Some were concerned with how The Law Firm, BenJarvus Green-Ellis, would mesh with the Bengals. I'm not concerned. I think he's a great fit so far, and the situation will only continue to improve. I have more concerns for the Bengals when our opponents have the ball.

Our defense makes me nervous.

We're going to be facing offenses with guys a lot more dangerous than Trent Richardson and Brandon Weeden, right?

The defense did a good enough job on Sunday—a good enough job for us to beat the Browns, as long as the offense is having a good day.

That's what we need to be able to say against teams like the Ravens, not the Browns.

But hey, how about the special teams?

Everything seemed very solid, very dependable, with the added bonus of a kick return for six points. And I've got to say, I love having Mike Nugent on the team.

On Sunday, the Bengals had possession of the ball with a seven-point lead and seven seconds left in the third quarter. As I was watching, all I could think was:

This is the Browns. This is not the Steelers, this is not the Ravens. We can't just win; we need to defeat these guys. We need a decisive win to send a message.

The offense needs to score on this drive.

Then the special teams needs to avoid any errors.

Then our defense needs to make a decisive stop.

The offense came through with the Hawkins TD. The special teams did everything they needed to do. The defense dropped the ball.

We were back to a single-possession game.

The offense delivers again with a field goal. The special teams continue their dependable ways. The defense lets them score again.

Luckily, this week, it was just the Browns.

Until our defense can play as dependably and consistently as our offense, we can't expect a season any better than last year, where our playoff hopes came down to whether or not another team lost.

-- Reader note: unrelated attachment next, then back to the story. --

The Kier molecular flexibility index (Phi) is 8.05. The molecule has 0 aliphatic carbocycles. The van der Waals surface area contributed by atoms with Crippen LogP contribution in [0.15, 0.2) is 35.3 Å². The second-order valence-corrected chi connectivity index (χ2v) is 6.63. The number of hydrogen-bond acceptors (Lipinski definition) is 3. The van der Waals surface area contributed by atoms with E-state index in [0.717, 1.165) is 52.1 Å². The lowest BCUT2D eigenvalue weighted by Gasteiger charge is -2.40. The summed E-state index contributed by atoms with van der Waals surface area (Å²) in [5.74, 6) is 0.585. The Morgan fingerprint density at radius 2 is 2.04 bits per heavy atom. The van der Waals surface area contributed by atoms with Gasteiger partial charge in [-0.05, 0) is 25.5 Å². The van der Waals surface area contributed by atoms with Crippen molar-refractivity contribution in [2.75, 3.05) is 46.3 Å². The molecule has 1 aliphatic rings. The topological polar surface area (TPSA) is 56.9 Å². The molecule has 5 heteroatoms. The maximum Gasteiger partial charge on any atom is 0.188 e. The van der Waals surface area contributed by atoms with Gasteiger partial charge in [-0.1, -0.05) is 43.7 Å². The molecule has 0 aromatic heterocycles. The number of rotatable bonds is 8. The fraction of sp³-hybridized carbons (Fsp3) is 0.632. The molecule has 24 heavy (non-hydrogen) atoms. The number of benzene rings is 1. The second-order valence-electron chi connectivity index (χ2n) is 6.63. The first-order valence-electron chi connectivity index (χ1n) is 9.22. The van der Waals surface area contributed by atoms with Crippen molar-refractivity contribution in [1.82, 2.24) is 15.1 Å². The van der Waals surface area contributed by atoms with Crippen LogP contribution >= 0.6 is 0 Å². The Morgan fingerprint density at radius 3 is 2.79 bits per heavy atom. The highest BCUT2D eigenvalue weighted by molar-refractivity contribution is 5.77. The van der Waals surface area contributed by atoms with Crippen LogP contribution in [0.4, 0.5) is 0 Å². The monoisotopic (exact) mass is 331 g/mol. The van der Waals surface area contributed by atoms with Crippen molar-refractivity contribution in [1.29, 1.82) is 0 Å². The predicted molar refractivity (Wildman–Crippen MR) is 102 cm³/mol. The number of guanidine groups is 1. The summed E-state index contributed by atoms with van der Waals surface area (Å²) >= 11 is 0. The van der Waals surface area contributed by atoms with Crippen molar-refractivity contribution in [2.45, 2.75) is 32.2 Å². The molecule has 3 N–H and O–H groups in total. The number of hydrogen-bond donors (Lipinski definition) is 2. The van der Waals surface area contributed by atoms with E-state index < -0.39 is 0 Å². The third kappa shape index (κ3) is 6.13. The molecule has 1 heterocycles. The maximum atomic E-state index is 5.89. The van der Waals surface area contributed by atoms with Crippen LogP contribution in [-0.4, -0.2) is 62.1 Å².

It's time for our destiny to be in our own hands.

On a side note, as I watched the game on CBS, we were continually given updates regarding Cam Newton and the Carolina Panthers. In basketball, my team is the Cavaliers. When we landed LeBron, everyone thought we were finally on our way to a championship.

The hype was unreal. There was no way he would deliver to Cleveland what the media had promised.

And in the end, we were all disappointed.

That's why I'm glad Dalton was in the same class as Cam Newton, the rookie quarterback that everyone loved last year. The expectations for Dalton aren't nearly as high as they are for Newton. I'm sure the fans in Charlotte are putting all sorts of unrealistic expectations on Newton, as the media analyzes him under a microscope.

Dalton is free to grow and develop in the shadow of Newton's media hype.

That will make it all the more sweeter down the road when Dalton and the Bengals surprise everyone as one of the most serious threats in the NFL.

But we've got some work to do.

You can follow Dustin on Twitter, check out his blog or listen to his podcast.